Zwilling reiterated that point in a statement released on Thursday, and added that Dolan “would be willing to accept a similar offer from the Democratic Party as well.”
But the Democrats seem unlikely to extend an invitation to Dolan, who is among dozens of Catholic leaders suing the administration over the contraception mandate. It’s also very possible that Dolan would not receive a warm welcome when the Democrats hold their convention in Charlotte, N.C., a week after the GOP nominates Romney in Tampa, Fla.
Dolan and the bishops have become increasingly critical of Obama as policy differences over gay marriage and abortion rights have provided ammunition for fierce rhetorical blasts from many bishops and their allies, who have compared Obama to a totalitarian dictator, or worse.
Earlier this month, Baltimore Archbishop William P. Lori, an up-and-coming voice in the hierarchy who has led the campaign against the administration’s contraception policy, gave an interview that was widely viewed as indicating that a good Catholic could not vote for a candidate who supports abortion rights, as Obama does.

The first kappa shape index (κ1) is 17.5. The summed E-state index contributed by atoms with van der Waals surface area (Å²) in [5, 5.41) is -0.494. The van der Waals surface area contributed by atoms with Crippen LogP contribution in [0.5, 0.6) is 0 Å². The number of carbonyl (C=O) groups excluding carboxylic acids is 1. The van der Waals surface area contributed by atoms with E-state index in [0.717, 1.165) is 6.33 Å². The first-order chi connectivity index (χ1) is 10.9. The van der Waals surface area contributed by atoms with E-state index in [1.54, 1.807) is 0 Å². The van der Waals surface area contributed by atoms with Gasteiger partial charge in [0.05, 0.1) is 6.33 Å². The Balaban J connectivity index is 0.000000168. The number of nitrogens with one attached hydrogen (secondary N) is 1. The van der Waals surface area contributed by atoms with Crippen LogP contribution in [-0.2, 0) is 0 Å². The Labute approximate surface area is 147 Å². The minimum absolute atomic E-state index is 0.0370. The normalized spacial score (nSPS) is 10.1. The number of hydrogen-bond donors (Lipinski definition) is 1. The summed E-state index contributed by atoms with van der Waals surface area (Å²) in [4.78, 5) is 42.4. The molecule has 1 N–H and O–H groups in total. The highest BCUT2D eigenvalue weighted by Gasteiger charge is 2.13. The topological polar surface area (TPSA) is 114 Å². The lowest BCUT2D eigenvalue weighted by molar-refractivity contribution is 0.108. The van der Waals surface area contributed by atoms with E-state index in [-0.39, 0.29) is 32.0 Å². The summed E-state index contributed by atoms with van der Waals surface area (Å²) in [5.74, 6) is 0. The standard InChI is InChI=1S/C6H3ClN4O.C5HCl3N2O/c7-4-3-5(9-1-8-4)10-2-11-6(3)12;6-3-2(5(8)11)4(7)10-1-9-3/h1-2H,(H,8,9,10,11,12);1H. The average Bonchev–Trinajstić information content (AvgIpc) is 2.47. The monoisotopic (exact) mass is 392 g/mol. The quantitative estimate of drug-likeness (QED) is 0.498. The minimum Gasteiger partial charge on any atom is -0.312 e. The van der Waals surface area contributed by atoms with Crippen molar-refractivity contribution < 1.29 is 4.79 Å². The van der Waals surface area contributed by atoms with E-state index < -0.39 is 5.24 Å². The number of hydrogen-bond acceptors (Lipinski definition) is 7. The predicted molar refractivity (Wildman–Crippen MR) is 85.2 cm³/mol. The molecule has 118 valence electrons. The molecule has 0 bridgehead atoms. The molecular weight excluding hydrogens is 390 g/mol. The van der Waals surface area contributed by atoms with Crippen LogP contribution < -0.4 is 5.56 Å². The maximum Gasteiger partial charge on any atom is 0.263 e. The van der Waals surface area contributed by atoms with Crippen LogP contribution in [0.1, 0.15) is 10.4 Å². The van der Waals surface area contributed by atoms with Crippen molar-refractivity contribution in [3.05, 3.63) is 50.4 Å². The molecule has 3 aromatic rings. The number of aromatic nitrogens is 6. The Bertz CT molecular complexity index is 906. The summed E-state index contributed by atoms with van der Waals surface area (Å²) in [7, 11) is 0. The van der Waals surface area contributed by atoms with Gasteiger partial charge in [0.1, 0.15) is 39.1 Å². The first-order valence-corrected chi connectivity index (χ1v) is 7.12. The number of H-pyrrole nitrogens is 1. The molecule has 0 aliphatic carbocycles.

At the same time, Romney’s selection of Ryan as his running mate has brought an outpouring of praise from several bishops. Some of them like Ryan’s proposals on cutting entitlements and taxes, despite the conflict that other bishops see between those policies and Catholic teaching.
Others, like Dolan, who was archbishop of Milwaukee before coming to New York in 2009, have close personal ties to Ryan, a Wisconsin congressman. Dolan has often taken a softer line on Ryan’s policies than other Catholic leaders, and his praise has grown as Ryan’s visibility has increased.
Dolan recently told a radio program that he is “happy” Ryan is on the GOP ticket and called him a “great public servant.”
“We go way back, Congressman Paul Ryan and I,” Dolan said. “I came to know and admire him immensely. And I would consider him a friend. He and his wife Janna and their three kids have been guests in my house; I’ve been a guest at their house. They’re remarkably upright, refreshing people.”
Ryan’s own bishop, Robert Morlino of the Diocese of Madison, has also emerged as a strong defender of Ryan’s Catholic bona fides.
Morlino wrote a column this month expressing pride in Ryan’s “accomplishments as a native son, and a brother in the faith.” And on Tuesday he told a radio program that Ryan is an “excellent Catholic layman of the very highest integrity” who “understands the principles of Catholic social teaching” and applies them “very responsibly.”
There was at least one bit of good news for Catholic Democrats this week, however. Organizers of next month’s Values Voter Summit in Washington, a major political rally for the religious right, announced that Cardinal Dolan had been invited to speak. But Zwilling said that wouldn’t happen.
“He has not received an invitation as far as we can tell,” Zwilling said. “In any event, he is not going.”